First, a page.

By superimposing a ramp-shaped signal on the primary circuit during the spark duration (firing) period of the spark plug, a drop of the secondary current over a long spark duration time of the spark plug is prevented. With regard to the device, this is achieved in that a secondary current correction means is connected on the primary side to the control unit and the comparator, wherein the secondary current correction means emits, controlled by the control unit, a ramp-shaped signal during the firing period of the spark plug. The control unit controls the secondary current correction means as well as the steepness of the ramp. The steepness of the ramp can be preset differently depending on the type of ignition pulse. Depending to the respectively associated type of ignition pulse, the correct ramp can then be selected by the configuration of the control unit. In the secondary current means, the ramp is generated such that it runs during the firing period of the spark plug and, by the rising ramp-shaped signal, prevents the otherwise resulting secondary current drop.
 If the start ignition current up to spark-over is not regulated, then the charging of the ignition coil is carried out with a fixed predetermined charging current, and the current regulation takes place only after the spark-over.
 If the pulse signal has a fixed or controlled switching frequency of 50 kHz and higher, in particular 50 kHz to 100 kHz, then in spite of the regulation a very straightforward ignition current progression can be achieved, which avoids current peaks. In particular, the ripple current, known in pulse-width modulated ignition control, is avoided.
 An embodiment is described with reference to the accompanying drawings:
 Therein there is shown in:
 FIG. 1 a schematic of the principle of the circuit of the inventive ignition system,
 FIG. 2 two graphs depicting the progress of the control and current signals in the inventive ignition system,
 FIG. 3 a schematic of the principle of a simplified embodiment of the invention, and
 FIG. 4 a circuit principle in accordance with FIG. 1 with secondary flow correction.
 FIG. 1 shows a basic circuit of the ignition system according to the invention. The circuit comprises a control unit 1, which is for example a CPU, in which the parameters for the operation of the ignition system and associated software is stored. Essential parameters include the setting of the drive signal, the setting of the firing duration, and the setting of the ignition current. Further, the control unit 1 predetermines the initiating current with charge time, and thereby the high voltage supply.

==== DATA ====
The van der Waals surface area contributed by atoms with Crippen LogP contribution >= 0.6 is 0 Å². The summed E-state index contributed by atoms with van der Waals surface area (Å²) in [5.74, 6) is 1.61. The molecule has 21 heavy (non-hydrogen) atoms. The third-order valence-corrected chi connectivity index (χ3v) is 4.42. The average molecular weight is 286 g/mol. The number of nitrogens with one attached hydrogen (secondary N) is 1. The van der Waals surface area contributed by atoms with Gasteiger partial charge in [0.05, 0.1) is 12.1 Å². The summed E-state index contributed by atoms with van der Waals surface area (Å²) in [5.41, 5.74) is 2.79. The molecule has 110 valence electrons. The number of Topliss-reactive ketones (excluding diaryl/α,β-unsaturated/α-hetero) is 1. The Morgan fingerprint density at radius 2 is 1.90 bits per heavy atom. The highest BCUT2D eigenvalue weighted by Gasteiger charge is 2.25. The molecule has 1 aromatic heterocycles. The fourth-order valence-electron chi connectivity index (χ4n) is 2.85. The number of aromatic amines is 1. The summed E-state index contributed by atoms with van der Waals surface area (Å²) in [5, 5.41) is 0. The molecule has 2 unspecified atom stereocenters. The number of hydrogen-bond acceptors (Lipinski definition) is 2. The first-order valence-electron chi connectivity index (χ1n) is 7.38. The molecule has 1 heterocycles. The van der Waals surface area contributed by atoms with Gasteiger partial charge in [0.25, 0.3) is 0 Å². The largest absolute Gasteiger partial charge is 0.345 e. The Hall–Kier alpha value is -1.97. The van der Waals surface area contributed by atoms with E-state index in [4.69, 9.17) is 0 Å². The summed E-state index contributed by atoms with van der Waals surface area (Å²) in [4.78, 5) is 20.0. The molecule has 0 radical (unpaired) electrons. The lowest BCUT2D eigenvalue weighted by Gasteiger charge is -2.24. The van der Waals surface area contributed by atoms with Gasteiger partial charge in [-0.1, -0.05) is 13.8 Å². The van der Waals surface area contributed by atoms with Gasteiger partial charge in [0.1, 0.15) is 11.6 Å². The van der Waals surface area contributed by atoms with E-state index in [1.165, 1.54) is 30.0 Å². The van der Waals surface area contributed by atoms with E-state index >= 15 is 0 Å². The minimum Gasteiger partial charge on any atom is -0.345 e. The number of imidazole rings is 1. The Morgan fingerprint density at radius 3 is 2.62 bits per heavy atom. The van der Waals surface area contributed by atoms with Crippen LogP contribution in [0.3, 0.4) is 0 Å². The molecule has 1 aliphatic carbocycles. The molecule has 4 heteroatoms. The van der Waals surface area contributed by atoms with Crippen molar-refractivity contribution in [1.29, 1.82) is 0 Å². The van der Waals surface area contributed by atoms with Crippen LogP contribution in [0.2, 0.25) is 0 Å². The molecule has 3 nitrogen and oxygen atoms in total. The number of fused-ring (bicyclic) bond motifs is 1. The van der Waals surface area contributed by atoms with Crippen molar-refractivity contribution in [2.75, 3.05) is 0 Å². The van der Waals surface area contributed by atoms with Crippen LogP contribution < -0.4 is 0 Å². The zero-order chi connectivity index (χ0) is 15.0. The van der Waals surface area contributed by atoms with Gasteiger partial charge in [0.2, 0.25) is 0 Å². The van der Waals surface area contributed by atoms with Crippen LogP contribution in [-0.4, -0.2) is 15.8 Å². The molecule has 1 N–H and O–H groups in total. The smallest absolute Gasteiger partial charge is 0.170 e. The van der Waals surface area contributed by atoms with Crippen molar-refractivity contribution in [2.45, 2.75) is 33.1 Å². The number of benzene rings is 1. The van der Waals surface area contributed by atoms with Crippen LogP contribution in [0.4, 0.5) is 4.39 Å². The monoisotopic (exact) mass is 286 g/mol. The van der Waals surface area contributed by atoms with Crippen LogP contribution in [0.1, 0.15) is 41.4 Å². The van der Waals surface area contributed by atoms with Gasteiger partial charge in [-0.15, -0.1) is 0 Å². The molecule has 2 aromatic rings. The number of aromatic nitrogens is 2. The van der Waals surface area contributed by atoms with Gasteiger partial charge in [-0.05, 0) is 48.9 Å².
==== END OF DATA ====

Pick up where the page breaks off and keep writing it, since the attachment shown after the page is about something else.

The circuit further comprises an electronic switch 2 in the primary circuit P supplied by a voltage source 4. The primary circuit P extends over primary winding 31 of the ignition coil 3. Further, a flyback diode 33 is connected in the primary circuit P in parallel to the primary winding 31 of the ignition coil 3. A first current measuring means 61 is provided the primary circuit P for determining the actual flowing primary current. Further, in the line with the flyback diode 33 parallel to the primary winding 31 there is arranged a second current measuring means 62 for measuring the flyback current.
 The ignition coil 3 has, in addition to the primary winding 31, a secondary winding 32 (high voltage part), which forms, together with a spark plug 5, a secondary circuit S.
 The two measuring signals of the first current measuring means 61 and the second current measuring means 62 are provided to an adder 7, which determines from the two signals the total current. The total current is applied to a comparator 8, which compares the total current with the preset ignition current set in the control unit 1. According to the comparison in the comparator 8, the electronic switch 2 is controlled so that the target current set the control unit 1 is achieved. Here, the current in the primary circuit P is changed by pulse width modulation and/or frequency modulation.
 In the illustrated embodiment, the total current signal from the adder 7 is also sent to an integrator 9, which integrates the respective actual measured total current from an ignition process and thus determines the ignition energy. If the ignition energy exceeds a predetermined maximum energy set in the control unit 1, the electronic switch 2 is opened, thus interrupting the ignition. Thereby an overstressing of the components, in particular the ignition coil 3 and the spark plug 5, is avoided.